The ad also doesn’t give much in the way of boat dimensions, horsepower ratings or other amenities they possess. If you want that info, you have to cut out the bottom portion of the ad, check the boxes you’re interested in and send it to Little Rock, AR for further details.
From the looks of the first ad, Fisher Marine got on the “Sex Sells” bandwagon in ’72. Throughout the 13 magazines I went through for this piece, the ad with the bikini-clad girl was in all of them but three.
In all seriousness, though, Fisher Marine was one of the best-selling aluminum lines of boats ever made – still are today under the Fisher brand. Inexpensive and durable, many anglers in my home state of California purchased them for the small reservoirs of San Diego County that had horsepower or speed-limit restrictions. They were light, economical and could be towed with just about any motor vehicle – a big thing a couple years later when OPEC decided to play oil games with the world.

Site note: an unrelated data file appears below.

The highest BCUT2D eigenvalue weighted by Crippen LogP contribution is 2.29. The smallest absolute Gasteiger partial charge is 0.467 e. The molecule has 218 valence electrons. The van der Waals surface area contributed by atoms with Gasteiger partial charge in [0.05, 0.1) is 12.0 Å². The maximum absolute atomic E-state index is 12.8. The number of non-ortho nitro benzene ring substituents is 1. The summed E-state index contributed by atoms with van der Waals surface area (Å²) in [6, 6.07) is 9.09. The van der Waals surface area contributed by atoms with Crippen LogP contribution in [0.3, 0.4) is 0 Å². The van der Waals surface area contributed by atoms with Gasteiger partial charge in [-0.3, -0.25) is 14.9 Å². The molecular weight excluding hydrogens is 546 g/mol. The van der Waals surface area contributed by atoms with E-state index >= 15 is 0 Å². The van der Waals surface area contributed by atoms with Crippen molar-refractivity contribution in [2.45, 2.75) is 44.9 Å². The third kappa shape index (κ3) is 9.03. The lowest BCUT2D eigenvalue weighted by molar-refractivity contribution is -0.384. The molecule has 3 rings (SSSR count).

After “interviewing hundreds of fishermen and incorporating their thoughts into a boat,” Glastron introduced the Beau Jack V-148 in 1971. Well, in order to top that for ’72, Glastron decided to, “offer more kinds of fishing boats to choose from.”
To compliment the V-148 (from ’71) Glastron came up with its 16-foot sister ship the V-168. Stick steering and all the amenities of the 14-foot version, the boat appears to have a lot more room and could handle an 85-horsepower motor.
For those who didn’t like stick steering, they also came out with two new models, the V-149 and V-169, that had console steering.
It’s pretty amazing the hull designs of these boats and the fact they still have you deep within the boat (no casting decks) considering in two or so years Glastron will have one of the fastest “pad” bass boats on the market, resembling bass boats of today. Still they were workhorses that got the job done.
King Fisher (Master Molders) ran two ads in the magazines I checked out for ’72. One was the same ad they ran in ’71 for their 152 Pro, the other shown here for their 156 Pro. The boat in the ad has stick steering and features “Adjustable Pro Thrones.” Evidently they were trying to get the position of the angler higher up in the boat for fishing but have them be able to lower their seats for running.